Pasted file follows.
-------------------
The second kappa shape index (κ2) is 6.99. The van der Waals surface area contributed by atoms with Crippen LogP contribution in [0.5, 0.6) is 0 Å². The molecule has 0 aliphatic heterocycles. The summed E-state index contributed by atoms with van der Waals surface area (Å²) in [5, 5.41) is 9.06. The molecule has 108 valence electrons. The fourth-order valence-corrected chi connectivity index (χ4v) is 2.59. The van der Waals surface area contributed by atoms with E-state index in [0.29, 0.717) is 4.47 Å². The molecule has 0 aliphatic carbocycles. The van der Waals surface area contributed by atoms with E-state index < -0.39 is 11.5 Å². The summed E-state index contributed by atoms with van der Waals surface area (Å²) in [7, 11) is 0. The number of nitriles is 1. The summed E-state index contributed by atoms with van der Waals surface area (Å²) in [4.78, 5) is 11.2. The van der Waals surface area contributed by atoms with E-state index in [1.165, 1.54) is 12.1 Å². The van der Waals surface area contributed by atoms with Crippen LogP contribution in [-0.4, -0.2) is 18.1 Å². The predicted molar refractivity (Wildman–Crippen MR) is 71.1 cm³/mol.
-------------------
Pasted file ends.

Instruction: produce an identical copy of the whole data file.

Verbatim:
The second kappa shape index (κ2) is 6.99. The van der Waals surface area contributed by atoms with Crippen LogP contribution in [0.5, 0.6) is 0 Å². The molecule has 0 aliphatic heterocycles. The summed E-state index contributed by atoms with van der Waals surface area (Å²) in [5, 5.41) is 9.06. The molecule has 108 valence electrons. The fourth-order valence-corrected chi connectivity index (χ4v) is 2.59. The van der Waals surface area contributed by atoms with E-state index in [0.29, 0.717) is 4.47 Å². The molecule has 0 aliphatic carbocycles. The van der Waals surface area contributed by atoms with E-state index < -0.39 is 11.5 Å². The summed E-state index contributed by atoms with van der Waals surface area (Å²) in [7, 11) is 0. The number of nitriles is 1. The summed E-state index contributed by atoms with van der Waals surface area (Å²) in [4.78, 5) is 11.2. The van der Waals surface area contributed by atoms with E-state index in [1.165, 1.54) is 12.1 Å². The van der Waals surface area contributed by atoms with Crippen LogP contribution in [-0.4, -0.2) is 18.1 Å². The predicted molar refractivity (Wildman–Crippen MR) is 71.1 cm³/mol.